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Building and Sustaining Intercultural Relationships: Public Perceptions and Practical Benefits of Friendships and Romantic Relationships in Intercultural Contexts
Unformatted Document Text:  Building and Sustaining Intercultural Relationships 12 interracial romantic relationships (Kouri & Lasswell, 1993; Mills, Daly, Longmore, & Kilbride, 1995). A study involving African Americans and European Americans indicated that family perception of romantic interracial relationships would be viewed as negative (Mills, Daly, Longmore, & Kilbride 1995). Findings show that “race, education level, and the degree of racially-based income inequality in a region significantly influence attitudes toward interracial marriages” (Yancy, 2001, p. 635). Dealing with pressures from both family and society is often a major factor in deciding whether to pursue romantic relations with a person from another culture. Research has revealed that African Americans have a more favorable attitude toward interracial romantic relationships than European Americans (Davidson & Schneider, 1992). It has also been found that more African Americans than European Americans believe that interracial relationships at any level are unacceptable to European Americans (Jarmon, 1980; Passet & Taylor, 1991; Todd, McKinney, Harris, Chadderton, & Small, 1992). Thus, African Americans are more open to interracial relationships but at the same time believe that European Americans do not favor such unions. Although interracial romantic relationships have a history of negativity, trends are changing. In general, more college students express a desire to date someone from another race than their own and do not rule out interracial marriage (Clark, 1986). Additionally, males have been found to have more interracial dating experiences than females (Clark, 1986). College students are more open to interracial marriages and intercultural relationships in general, because of their exposure to cultural diversity and their acknowledgement of other cultures in the college environment.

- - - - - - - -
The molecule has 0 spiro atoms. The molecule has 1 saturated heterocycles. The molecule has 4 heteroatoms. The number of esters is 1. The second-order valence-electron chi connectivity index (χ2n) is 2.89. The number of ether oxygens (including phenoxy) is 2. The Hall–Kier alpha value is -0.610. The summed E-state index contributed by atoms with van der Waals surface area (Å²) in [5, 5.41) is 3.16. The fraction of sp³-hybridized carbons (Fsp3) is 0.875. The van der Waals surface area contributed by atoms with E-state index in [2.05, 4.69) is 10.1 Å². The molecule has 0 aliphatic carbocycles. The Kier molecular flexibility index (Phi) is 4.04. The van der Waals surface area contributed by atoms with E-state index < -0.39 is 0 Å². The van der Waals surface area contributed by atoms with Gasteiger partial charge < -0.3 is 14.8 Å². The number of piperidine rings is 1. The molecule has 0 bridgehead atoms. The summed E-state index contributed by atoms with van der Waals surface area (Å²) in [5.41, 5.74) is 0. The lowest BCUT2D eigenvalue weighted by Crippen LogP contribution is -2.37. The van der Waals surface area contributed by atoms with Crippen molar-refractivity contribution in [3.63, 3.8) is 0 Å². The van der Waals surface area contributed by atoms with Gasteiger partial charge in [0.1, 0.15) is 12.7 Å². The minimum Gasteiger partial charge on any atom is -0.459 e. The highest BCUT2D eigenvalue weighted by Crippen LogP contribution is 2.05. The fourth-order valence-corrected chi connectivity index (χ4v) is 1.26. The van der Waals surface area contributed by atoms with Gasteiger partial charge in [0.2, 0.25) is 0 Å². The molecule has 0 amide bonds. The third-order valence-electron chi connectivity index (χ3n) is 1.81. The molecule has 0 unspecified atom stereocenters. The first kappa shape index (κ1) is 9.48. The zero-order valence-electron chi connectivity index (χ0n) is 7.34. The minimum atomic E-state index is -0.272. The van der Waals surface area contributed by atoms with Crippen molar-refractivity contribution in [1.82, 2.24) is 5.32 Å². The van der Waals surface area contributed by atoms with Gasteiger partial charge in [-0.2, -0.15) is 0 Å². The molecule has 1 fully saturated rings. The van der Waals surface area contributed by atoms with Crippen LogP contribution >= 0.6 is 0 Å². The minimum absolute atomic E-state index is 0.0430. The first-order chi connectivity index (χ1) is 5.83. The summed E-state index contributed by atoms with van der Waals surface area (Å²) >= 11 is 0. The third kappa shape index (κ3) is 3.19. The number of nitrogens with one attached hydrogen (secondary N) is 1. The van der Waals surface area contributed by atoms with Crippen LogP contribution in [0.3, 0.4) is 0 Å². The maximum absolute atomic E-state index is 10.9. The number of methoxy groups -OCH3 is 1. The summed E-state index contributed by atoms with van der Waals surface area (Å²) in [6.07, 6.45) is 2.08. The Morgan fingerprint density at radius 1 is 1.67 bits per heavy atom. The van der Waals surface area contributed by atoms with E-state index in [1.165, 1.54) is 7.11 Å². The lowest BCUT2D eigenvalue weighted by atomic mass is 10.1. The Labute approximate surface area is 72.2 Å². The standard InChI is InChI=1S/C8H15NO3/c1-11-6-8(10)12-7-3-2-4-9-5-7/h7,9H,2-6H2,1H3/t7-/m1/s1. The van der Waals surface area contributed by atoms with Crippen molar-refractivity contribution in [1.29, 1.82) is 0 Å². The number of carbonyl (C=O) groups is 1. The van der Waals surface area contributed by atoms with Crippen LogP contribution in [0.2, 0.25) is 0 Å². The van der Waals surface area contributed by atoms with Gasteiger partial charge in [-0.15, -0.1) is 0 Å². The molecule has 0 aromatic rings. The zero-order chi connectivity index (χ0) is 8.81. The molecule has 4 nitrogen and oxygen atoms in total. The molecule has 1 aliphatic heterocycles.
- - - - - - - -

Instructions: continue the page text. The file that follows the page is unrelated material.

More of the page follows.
Authors: Docan, Tony.
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Building and Sustaining Intercultural Relationships 12
interracial romantic relationships (Kouri & Lasswell, 1993; Mills, Daly, Longmore, &
Kilbride, 1995). A study involving African Americans and European Americans
indicated that family perception of romantic interracial relationships would be viewed as
negative (Mills, Daly, Longmore, & Kilbride 1995). Findings show that “race, education
level, and the degree of racially-based income inequality in a region significantly
influence attitudes toward interracial marriages” (Yancy, 2001, p. 635). Dealing with
pressures from both family and society is often a major factor in deciding whether to
pursue romantic relations with a person from another culture.
Research has revealed that African Americans have a more favorable attitude
toward interracial romantic relationships than European Americans (Davidson &
Schneider, 1992). It has also been found that more African Americans than European
Americans believe that interracial relationships at any level are unacceptable to European
Americans (Jarmon, 1980; Passet & Taylor, 1991; Todd, McKinney, Harris, Chadderton,
& Small, 1992). Thus, African Americans are more open to interracial relationships but at
the same time believe that European Americans do not favor such unions.
Although interracial romantic relationships have a history of negativity, trends are
changing. In general, more college students express a desire to date someone from
another race than their own and do not rule out interracial marriage (Clark, 1986).
Additionally, males have been found to have more interracial dating experiences than
females (Clark, 1986). College students are more open to interracial marriages and
intercultural relationships in general, because of their exposure to cultural diversity and
their acknowledgement of other cultures in the college environment.


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